Keeping good records can help horse owners track behavioral and medical problems.
Kelly Hess realized her barrel racing horse's performance suffered after she purchased a new saddle. Journal photo.
When Kelly Hess started riding Stats Master in August 2003, the palomino gelding was everything she wanted in a green barrel horse.
Kelly and “Tater” were making good progress, steadily improving their run times. Then in March 2004, they hit a performance wall.
“He quit turning the first barrel,” Kelly says.
That’s a problem for a barrel racer. Kelly began trying to track the issue.
Small improvements would be followed by big disasters.
“It was horrible,” Kelly says. “He was mad, he pawed, he reared in the alley. Horrible, horrible, and it’s not like my horse. He’s very low-key, always. So I knew there was something wrong, and I had no idea what it was.”
Finally Kelly, who videotapes all her barrel runs, sat down and watched the videos of Tater, comparing them to the simple, complete records she keeps on each horse. She tagged the culprit: a new saddle.
“When I went back and looked at the date I purchased this saddle, that’s when things started falling apart,” she says, pointing to an entry in her books. “That’s February 7. A month later is when I started having problems. The saddle did not fit. It was evidently pinching him really badly in the withers.
“Evidently, it was just (pinching on) the first (barrel), because the second and third barrels were fine.”
Keeping good records helped Kelly track her performance issue.
Can it help you?
Dr. Tom R. Lenz, who writes a veterinary health column for the Journal, thinks so.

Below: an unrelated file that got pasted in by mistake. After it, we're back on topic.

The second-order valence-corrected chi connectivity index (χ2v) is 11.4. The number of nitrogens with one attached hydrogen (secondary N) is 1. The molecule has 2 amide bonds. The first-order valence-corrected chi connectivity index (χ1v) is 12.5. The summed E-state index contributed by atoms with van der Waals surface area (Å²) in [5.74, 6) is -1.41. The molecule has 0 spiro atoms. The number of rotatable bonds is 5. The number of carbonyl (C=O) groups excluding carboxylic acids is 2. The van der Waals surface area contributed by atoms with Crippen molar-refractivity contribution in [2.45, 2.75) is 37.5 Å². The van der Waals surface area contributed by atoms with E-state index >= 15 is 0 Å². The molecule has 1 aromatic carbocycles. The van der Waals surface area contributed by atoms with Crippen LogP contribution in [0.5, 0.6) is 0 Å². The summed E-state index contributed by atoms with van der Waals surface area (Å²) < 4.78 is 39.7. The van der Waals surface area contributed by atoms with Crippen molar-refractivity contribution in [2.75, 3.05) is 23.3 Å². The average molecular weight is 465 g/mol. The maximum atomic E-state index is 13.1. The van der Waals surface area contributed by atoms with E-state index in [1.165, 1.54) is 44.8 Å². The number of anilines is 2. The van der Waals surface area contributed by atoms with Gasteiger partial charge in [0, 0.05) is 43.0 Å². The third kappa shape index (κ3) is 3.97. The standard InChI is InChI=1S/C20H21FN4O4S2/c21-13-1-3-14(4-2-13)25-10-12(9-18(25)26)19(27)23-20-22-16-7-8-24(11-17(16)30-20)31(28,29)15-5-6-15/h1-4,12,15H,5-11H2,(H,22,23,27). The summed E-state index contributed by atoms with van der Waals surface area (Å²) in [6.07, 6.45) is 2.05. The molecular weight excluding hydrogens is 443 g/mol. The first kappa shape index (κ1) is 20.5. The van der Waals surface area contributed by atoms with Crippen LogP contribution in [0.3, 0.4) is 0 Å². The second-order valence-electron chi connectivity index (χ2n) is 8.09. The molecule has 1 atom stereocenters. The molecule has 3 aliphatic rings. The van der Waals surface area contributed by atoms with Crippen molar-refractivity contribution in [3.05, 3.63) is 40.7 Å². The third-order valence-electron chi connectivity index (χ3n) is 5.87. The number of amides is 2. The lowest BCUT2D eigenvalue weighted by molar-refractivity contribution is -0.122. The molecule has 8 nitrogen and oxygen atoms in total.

“Good, accurate health records are a must and help determine any changes in the horse’s health,” he says.
And a change in performance is most likely linked to a change in health.
“By far, the most common cause of an unexpected performance decline or refusal to do tasks would be lameness or some type of pain,” Dr. Lenz says. “Osteoarthritis, tendon injuries or navicular disease all cause horses to cut back the intensity of their performance.”
Burnout would be a second reason for performance to decline, Dr. Lenz says, requiring time off from intense work for recovery.
The third reason – improper tack fit – is closely related to the first reason, pain.
“This is a more common problem than we have previously been aware of and causes pain as the horse performs,” Dr. Lenz says.
When your horse’s performance changes, it’s time to consult your equine veterinarian.
“A good thorough examination by your veterinarian is the first step in evaluating the horse to determine the problem,” Dr. Lenz says.
Kelly’s instinct to check her videos was a good one. Dr. Lenz says the horse owner and veterinarian can put such information to work when tracking performance issues.
“Previous videos would provide a comparison of how the horse used to move and how it currently moves, which would be beneficial,” he says.
Read the rest of this article at America's Horse Daily and learn how Kelly keeps her records organized.